5) I’m having a my first ever garage sale tomorrow morning with a bunch of my friends. Thank God for the internet on how to have a multi-family garage sale. Anything we don’t sell, we donate. If you live in the area, are my friend in real life, and want more stuff at deep discount, PM me for the address.

6) As a result of my post on Wednesday, so many of my friends have reached out to me with abuse stories of their own. Thank you for trusting me with your stories and your painful pasts. I pray we all find the time and grace to treat ourselves gently. We are creating NEW stories for ourselves and our children.

Also, though I feel relief in not being alone, I am also so grieved that I have so much company. It really just goes to show you that we never truly know what is going on for another person – no matter how “put together” they are.

7) Just borrowed a book with stuffed animal knitting patterns. Super excited to try them out. Also, I am clearly delusional about how much free time I have and how I will be making use of it.

8) The older kids are now officially in preschool five days a week for a half day. Conveniently, Glow Worm naps most of that time. I should be utilizing that time on cleaning the house and blogging and writing and all sorts of vital houseworky stuff. But most likely, I will be reading novels, catching up with TV, and apparently, knitting stuffed animals.

I can’t wait.

9) I am pleased to report that even a month later, our Taiwan trip was a rousing success. Cookie Monster and Gamera now occasionally argue/fight in Mandarin. They also randomly play with each other (or have conversations with themselves) in Mandarin. WINNING!

10) Hapa Papa is awesome and has taken over breakfast duties. I can now start the day off without yelling at my kids. He is a much kinder and gentler soul.

11) There are few things as beautiful and breathtaking like the open, wide smiles of my children. They are too precious.

12) I love it when Glow Worm smirks while nursing. Sometimes, he will chuckle, too. Or he’ll brace a hand against my chest, as if he were both pushing me away and yet leaning in for support. He often kicks his fat little feet in happiness and pull on his curly, sweaty hair. I love breastfeeding.

13) I am leaving my kids for five days next week while I attend Type-A Con in Atlanta. I have never been apart from any of my children for that long. I am worried that when I come back, Glow Worm will have weaned himself. The thought of missing out on another six months of nursing breaks my heart. I won’t let it happen! More boob for you, mister!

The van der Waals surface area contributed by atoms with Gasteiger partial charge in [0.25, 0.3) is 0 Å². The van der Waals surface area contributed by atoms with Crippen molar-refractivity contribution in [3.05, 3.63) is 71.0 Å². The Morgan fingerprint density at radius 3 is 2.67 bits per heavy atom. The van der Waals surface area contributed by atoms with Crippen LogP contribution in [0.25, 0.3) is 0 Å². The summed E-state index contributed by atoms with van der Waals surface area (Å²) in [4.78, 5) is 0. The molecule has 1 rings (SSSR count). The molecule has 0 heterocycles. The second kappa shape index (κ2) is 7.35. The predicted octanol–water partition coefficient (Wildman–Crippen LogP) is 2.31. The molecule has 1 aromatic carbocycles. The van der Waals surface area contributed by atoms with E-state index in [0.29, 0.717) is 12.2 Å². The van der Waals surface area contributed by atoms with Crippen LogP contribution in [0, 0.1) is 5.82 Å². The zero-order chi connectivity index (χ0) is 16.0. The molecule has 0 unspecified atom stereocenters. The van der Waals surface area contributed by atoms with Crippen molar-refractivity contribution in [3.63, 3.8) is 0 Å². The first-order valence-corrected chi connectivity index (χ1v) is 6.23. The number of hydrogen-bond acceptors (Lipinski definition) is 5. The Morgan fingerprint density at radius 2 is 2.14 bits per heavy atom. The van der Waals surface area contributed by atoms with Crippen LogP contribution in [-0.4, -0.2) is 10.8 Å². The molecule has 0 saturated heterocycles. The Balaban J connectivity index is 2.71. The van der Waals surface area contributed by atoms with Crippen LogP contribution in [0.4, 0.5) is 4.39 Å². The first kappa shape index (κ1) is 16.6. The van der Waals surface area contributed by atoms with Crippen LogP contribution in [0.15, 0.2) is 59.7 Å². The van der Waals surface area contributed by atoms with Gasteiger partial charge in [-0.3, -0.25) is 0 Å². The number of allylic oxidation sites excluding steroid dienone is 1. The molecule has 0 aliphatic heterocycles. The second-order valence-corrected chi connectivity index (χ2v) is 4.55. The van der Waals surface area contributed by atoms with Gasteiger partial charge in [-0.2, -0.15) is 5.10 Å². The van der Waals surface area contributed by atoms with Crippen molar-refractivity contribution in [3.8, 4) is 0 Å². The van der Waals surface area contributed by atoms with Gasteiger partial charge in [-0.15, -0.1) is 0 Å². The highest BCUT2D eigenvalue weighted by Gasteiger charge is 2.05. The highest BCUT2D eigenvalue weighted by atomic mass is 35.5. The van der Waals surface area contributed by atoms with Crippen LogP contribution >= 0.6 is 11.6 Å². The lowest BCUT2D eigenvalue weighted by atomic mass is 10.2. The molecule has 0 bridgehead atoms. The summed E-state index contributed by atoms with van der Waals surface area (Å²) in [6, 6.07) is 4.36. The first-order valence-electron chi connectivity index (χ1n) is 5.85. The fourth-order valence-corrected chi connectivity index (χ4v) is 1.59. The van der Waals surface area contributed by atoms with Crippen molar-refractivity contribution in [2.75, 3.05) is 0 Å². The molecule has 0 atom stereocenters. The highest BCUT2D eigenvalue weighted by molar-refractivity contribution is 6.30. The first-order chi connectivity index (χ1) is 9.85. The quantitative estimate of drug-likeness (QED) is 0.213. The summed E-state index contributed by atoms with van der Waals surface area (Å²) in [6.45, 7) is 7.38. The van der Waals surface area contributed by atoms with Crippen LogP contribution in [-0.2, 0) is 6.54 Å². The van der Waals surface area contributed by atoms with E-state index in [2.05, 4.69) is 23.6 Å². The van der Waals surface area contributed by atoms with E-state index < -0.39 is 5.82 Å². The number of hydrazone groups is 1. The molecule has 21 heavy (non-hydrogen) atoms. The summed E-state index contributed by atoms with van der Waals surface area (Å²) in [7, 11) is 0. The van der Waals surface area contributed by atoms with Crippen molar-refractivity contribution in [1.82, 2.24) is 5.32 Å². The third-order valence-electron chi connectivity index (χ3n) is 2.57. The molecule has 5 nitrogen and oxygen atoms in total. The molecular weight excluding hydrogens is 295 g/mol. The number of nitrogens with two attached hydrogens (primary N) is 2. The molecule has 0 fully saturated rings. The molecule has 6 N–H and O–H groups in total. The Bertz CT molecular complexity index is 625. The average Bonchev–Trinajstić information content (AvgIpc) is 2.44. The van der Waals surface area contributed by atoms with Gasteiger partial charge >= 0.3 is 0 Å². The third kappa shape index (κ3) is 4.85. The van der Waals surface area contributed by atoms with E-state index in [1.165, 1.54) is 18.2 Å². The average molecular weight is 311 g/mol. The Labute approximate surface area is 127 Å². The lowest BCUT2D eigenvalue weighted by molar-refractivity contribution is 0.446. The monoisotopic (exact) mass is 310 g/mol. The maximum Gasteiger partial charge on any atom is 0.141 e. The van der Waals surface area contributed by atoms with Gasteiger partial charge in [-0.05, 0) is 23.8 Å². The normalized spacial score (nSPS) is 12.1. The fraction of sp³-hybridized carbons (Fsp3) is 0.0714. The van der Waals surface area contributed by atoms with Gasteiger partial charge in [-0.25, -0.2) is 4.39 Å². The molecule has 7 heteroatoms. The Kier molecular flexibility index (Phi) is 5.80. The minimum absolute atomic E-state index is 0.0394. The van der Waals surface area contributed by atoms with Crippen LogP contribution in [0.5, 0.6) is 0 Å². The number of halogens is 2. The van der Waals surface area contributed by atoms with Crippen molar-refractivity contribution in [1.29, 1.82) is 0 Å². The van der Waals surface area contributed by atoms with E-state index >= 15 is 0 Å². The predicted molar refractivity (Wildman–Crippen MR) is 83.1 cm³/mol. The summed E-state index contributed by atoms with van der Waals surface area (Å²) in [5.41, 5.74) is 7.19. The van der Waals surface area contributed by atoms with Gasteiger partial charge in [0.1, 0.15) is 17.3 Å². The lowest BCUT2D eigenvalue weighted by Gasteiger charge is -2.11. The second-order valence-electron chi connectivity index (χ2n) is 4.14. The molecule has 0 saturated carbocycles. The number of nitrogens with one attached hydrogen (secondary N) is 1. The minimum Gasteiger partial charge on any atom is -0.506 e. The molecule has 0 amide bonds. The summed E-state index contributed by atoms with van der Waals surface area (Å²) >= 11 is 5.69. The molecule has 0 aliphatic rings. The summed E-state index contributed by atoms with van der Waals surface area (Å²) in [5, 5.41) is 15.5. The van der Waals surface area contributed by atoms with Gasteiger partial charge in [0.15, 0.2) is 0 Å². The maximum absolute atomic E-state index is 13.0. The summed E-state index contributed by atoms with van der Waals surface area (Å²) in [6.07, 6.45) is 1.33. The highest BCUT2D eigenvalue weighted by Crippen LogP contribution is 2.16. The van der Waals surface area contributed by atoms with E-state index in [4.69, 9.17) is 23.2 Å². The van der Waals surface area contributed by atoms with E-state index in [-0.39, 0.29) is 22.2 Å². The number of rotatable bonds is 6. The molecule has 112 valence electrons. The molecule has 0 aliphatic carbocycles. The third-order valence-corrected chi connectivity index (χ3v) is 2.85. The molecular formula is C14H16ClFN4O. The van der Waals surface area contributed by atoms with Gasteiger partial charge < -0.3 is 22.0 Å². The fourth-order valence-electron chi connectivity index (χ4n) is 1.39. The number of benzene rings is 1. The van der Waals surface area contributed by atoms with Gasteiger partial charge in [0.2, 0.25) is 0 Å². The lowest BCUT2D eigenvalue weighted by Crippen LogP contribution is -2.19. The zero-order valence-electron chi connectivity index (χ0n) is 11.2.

14) I have been reading a lot this summer and I’m super excited about The Gentleman Bastard book series. There are currently three out of seven books out, and they are all totally awesome and worth it. Just think: Ocean’s Eleven type confidence men and heists set in a medieval fantasy world. Plus, the most awesome and creative usage of swears that I have ever had the pleasure of witnessing.

I was going to write a long book post including this book, but I am too lazy. But I really want people to read it and enjoy the series with me. Also, for people to endure the wait for the next book along side me. Do it. I’ve even conveniently provided Amazon affiliate links for you. Don’t say I never did anything for you. (Oh, also, they are long. And have somewhat slower setups. Be patient. They are FANTASTIC. IF anything, you will be educated in new and improved ways to swear.)

Here they are: The Lies of Locke Lamora; Red Seas Under Red Skies; and The Republic of Thieves by Scott Lynch.

All right folks. I’m off to pretend to parent and ignore my children while keeping a cursory eye on them. (In other words: read a book while Hapa Papa watches the kids.) Have a great weekend!

But We Already Read an Asian Book

At our Book Club meeting tonight, a woman said something that I can’t seem to shake off. Now, before I get into it, please understand that I’m not mad at this woman herself. I’m annoyed at the comment she made. Also – I don’t think she is any more or less prejudiced than I am and people in general. She is funny, a wonderful human being, and I really do love her. I don’t think the less of her and will continue to enjoy her company.

Ok. So enough disclaiming.

Tonight, we were throwing out books to consider reading for the second half of 2014. We all contributed several selections and I mentioned the book, When My Name Was Keoko, from my last post. “It’s about two Korean kids during WWII and the Japanese occupation of Korea,” I said.

“But we already read an Asian book!” my friend replied.